0.10
to 0.40 
0.30 
NUMERICAL EXAMPLE:
1. Data for Shaly Sand "D"
PHID = 0.12
PHIN = 0.30
PHIDSH = 0.03
PHINSH = 0.30
PHIxdn2 = (0.12 * 0.30  0.28 * 0.03) / (0.30  0.03) = 0.100
The shale volume was 0.59 using this data. Since
this value is too high compared to the shale content from the GR, the porosity from this method will be too low.
2. If this porosity is unacceptably low, use the
complex
lithology formula
with Vsh of your choice, as shown below. Given Vsh = 0.33 from
GR, with other data as before, then:
PHInc = 0.30  0.33 * 0.30 = 0.20
PHIdc = 0.12  0.33 * 0.03 = 0.11
PHIxdn = (0.20 + 0.11) / 2 = 0.155
3. The alternate quick method gives, for Sand "D"
PHInc = 0.30  0.33 * 0.30 = 0.20
PHIdc = 0.12  0.33 * 0.03 = 0.11
PHIxdn3 = 0.11 + (0.20  0.11) / 3 = 0.140
Shaly Sand
Crossplot (Density Neutron) with Matrix Offset
This method is more longwinded than the quick method and accounts
for matrix offset to an arbitrary user defined matrix value.
Reconstitute density data from density porosity log.
12: DENS = (PHID * KD1 + (1  PHID)
* KD2
Where:
English Units
Metric Units Log Scale
KD1 1.00
1000
All
KD2 2.65
2650
Sandstone
KD2
2.71
2710
Limestone
KD2
2.87
2870
Dolomite
Calculate density porosity for desired matrix and fluid values:
13: PHIDm = (DENSMA  DENS) / (DENSMA  DENSW)
Calculate density offset for this matrix and fluid:
21: D = PHIDm  PHID
Calculate neutron offset for same matrix:
14: C = KN4 * D
Where:
KN4 = 1.00 for CNL 0.75 for SNP neutron log
Calculate neutron log reading for same matrix:
15: PHINm = PHIN  C
Adjust shale values for offsets:
16: PHIDSHm = PHIDSH + D
17: PHINSHm = PHINSH  C
Calculate porosity where there is no gas crossover, that is:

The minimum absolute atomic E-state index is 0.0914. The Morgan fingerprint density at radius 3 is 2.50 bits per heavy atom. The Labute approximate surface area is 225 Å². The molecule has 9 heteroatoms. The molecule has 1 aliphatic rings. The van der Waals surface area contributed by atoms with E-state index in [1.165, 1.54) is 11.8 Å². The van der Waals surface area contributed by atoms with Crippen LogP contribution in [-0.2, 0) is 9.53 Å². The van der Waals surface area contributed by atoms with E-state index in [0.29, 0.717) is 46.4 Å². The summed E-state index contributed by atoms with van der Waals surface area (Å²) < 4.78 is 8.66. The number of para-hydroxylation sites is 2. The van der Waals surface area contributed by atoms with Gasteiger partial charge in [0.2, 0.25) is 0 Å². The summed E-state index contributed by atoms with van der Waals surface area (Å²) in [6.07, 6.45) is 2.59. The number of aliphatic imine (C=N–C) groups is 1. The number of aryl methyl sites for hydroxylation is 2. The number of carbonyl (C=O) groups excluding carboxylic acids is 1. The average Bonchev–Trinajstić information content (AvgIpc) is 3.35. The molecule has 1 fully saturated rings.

18: IF PHINm >= PHIDm
19: THEN PHIxdn = (PHIDm * PHINSHm  PHINm * PHIDSHm) / (PHINSHm
 PHIDSHm)
If gas crossover occurs:
20: IF PHINm < PHIDm
21: THEN PHIxdn4 = ((PHINm ^ 2 + PHIDm ^ 2) / 2) ^ 0.5
Where:
KD5 = 1.00 English units, 1000 Metric units
C = neutron log offset (fractional)
D = density log offset (fractional)
DENS = density log reading (kg/m3 or gm/cc)
DENSMA = matrix density (kg/m3 or gm/cc)
DENSW = fluid density (kg/m3 or gm/cc)
PHID = density log reading in zone of interest (fractional)
PHIDm = density log reading corrected for matrix offset (fractional)
PHIDSH = density log reading in 100% shale (fractional)
PHIDSHm = density log reading in 100% shale corrected for matrix
offset (fractional)
PHIN = neutron log reading in zone of interest (fractional)
PHINm = neutron log reading corrected for matrix offset (fractional)
PHINSH = neutron log reading in 100% shale (fractional)
PHINSHm = neutron log reading in 100% shale corrected for matrix
offset (fractional)
PHIx = density neutron porosity with matrix and gas correction
applied (fractional)
PHIxdn = shaly sand crossplot porosity corrected for matrix offset
COMMENTS:
The graphical solution to these equations is shown below.
Chart for Estimating Shale Corrected Porosity From Density Neutron
Crossplot  Shaly Sand Model
The "Sand Point" can be shifted to account for Matrix Offset
Note
that this method, while called the shaly sand crossplot method,
will work for any lithology, providing it is constant over the
computed interval (shale may vary but not the mineral mixture).
Shale content is implicitly corrected by use of PHINSH and PHIDSH.
The method does not use the Vsh value calculated by any other
method.
The gas correction is usually applied automatically when crossover
of the density and neutron logs occurs. In shaly or dolomitic
sands, crossover may be inhibited by the nature of the
lithology, so the analyst may impose the corrections if gas is
known to be present. The analyst must select the matrix density
towards which the gas correction should be applied.
Because the shale volume is implied instead of an explicit input
parameter, I do not recommend this method.
RECOMMENDED
PARAMETERS: 


Range 
Default 
PHIDSH 
0.03
to +0.10 
0.00 
PHINSH 
0.20
to 0.40 
0.30 
DENSMA
(English) 
2.65
to 2.87 
2.71 
DENSMA
(Metric) 
2650
to 2870 
2710 
NUMERICAL EXAMPLE:
1. Assume data for Sand "C"
PHID = 0.33
PHIN = 0.24 (gas crossover occurs)
DENSMA = 2680 kg/m3
DENSW = 1000 kg/m3
D = 0.02
C = 0.02
PHIDm = 0.33 + 0.02 = 0.35
PHINm = 0.24  0.02 = 0.22
PHIxdn4 = ((0.22 ^ 2 + 0.35 ^ 2) / 2) ^ 0.5 = 0.30
2. Assume data from Sand "D" and impose gas correction
manually, since there is no gas crossover, due to shaliness.
PHID = 0.12
PHIN = 0.28
DENSMA = 2680 kg/m3
DENSW = 1000 kg/m3
D = 0.02
C = 0.02
PHIDm = 0.12 + 0.02 = 0.14
PHINm = 0.28  0.02 = 0.26
PHIDSHm = 0.03 + 0.02 = 0.05
PHINSHm = 0.30 = 0.02 = 0.28
PHIxdn4 = (0.12 * 0.28  0.26 * 0.05) / (0.28  0.05) = 0.11